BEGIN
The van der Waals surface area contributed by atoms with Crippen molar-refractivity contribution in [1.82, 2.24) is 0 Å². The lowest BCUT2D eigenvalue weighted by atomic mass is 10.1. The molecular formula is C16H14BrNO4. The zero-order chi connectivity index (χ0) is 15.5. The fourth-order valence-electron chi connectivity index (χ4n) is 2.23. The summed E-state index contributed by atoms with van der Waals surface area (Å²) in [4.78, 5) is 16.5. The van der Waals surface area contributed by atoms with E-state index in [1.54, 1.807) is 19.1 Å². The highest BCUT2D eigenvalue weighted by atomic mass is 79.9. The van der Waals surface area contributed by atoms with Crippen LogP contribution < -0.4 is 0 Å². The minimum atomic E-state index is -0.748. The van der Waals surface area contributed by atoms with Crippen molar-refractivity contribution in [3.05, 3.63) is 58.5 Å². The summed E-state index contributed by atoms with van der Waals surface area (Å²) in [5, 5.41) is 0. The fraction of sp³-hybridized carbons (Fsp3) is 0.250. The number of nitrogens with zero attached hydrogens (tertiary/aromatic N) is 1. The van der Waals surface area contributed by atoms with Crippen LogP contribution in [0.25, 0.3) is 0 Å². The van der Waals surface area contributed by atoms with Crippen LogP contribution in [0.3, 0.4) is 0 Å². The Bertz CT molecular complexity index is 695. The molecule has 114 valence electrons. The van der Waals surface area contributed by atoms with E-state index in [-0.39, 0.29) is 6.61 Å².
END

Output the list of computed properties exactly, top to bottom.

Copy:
The van der Waals surface area contributed by atoms with Crippen molar-refractivity contribution in [1.82, 2.24) is 0 Å². The lowest BCUT2D eigenvalue weighted by atomic mass is 10.1. The molecular formula is C16H14BrNO4. The zero-order chi connectivity index (χ0) is 15.5. The fourth-order valence-electron chi connectivity index (χ4n) is 2.23. The summed E-state index contributed by atoms with van der Waals surface area (Å²) in [4.78, 5) is 16.5. The van der Waals surface area contributed by atoms with E-state index in [1.54, 1.807) is 19.1 Å². The highest BCUT2D eigenvalue weighted by atomic mass is 79.9. The van der Waals surface area contributed by atoms with Crippen LogP contribution < -0.4 is 0 Å². The minimum atomic E-state index is -0.748. The van der Waals surface area contributed by atoms with Crippen molar-refractivity contribution in [3.05, 3.63) is 58.5 Å². The summed E-state index contributed by atoms with van der Waals surface area (Å²) in [5, 5.41) is 0. The fraction of sp³-hybridized carbons (Fsp3) is 0.250. The number of nitrogens with zero attached hydrogens (tertiary/aromatic N) is 1. The van der Waals surface area contributed by atoms with Crippen LogP contribution in [0.25, 0.3) is 0 Å². The van der Waals surface area contributed by atoms with Crippen LogP contribution in [0.3, 0.4) is 0 Å². The Bertz CT molecular complexity index is 695. The molecule has 114 valence electrons. The van der Waals surface area contributed by atoms with E-state index in [-0.39, 0.29) is 6.61 Å².